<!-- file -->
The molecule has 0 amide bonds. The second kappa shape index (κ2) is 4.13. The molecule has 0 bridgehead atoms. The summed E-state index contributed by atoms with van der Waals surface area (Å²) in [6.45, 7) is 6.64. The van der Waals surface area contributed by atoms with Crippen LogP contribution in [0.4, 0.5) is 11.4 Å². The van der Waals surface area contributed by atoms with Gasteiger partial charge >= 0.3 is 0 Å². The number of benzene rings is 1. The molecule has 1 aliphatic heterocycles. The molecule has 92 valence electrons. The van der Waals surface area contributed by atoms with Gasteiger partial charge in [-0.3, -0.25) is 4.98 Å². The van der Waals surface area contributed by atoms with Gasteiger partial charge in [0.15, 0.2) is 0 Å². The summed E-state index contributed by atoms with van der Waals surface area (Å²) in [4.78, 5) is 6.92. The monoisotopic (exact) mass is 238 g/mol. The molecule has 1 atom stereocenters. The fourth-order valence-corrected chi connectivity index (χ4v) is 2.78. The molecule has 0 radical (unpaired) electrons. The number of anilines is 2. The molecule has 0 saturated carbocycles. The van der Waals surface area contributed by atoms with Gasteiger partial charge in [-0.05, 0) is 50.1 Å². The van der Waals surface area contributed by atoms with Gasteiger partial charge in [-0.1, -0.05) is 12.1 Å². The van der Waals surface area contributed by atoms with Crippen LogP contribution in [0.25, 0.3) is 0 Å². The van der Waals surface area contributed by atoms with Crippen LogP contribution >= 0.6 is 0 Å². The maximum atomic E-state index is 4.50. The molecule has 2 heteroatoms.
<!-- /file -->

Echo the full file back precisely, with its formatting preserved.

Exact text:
The molecule has 0 amide bonds. The second kappa shape index (κ2) is 4.13. The molecule has 0 bridgehead atoms. The summed E-state index contributed by atoms with van der Waals surface area (Å²) in [6.45, 7) is 6.64. The van der Waals surface area contributed by atoms with Crippen LogP contribution in [0.4, 0.5) is 11.4 Å². The van der Waals surface area contributed by atoms with Gasteiger partial charge >= 0.3 is 0 Å². The number of benzene rings is 1. The molecule has 1 aliphatic heterocycles. The molecule has 92 valence electrons. The van der Waals surface area contributed by atoms with Gasteiger partial charge in [-0.3, -0.25) is 4.98 Å². The van der Waals surface area contributed by atoms with Gasteiger partial charge in [0.15, 0.2) is 0 Å². The summed E-state index contributed by atoms with van der Waals surface area (Å²) in [4.78, 5) is 6.92. The monoisotopic (exact) mass is 238 g/mol. The molecule has 1 atom stereocenters. The fourth-order valence-corrected chi connectivity index (χ4v) is 2.78. The molecule has 0 radical (unpaired) electrons. The number of anilines is 2. The molecule has 0 saturated carbocycles. The van der Waals surface area contributed by atoms with Gasteiger partial charge in [-0.05, 0) is 50.1 Å². The van der Waals surface area contributed by atoms with Gasteiger partial charge in [-0.1, -0.05) is 12.1 Å². The van der Waals surface area contributed by atoms with Crippen LogP contribution in [0.25, 0.3) is 0 Å². The van der Waals surface area contributed by atoms with Crippen LogP contribution >= 0.6 is 0 Å². The maximum atomic E-state index is 4.50. The molecule has 2 heteroatoms.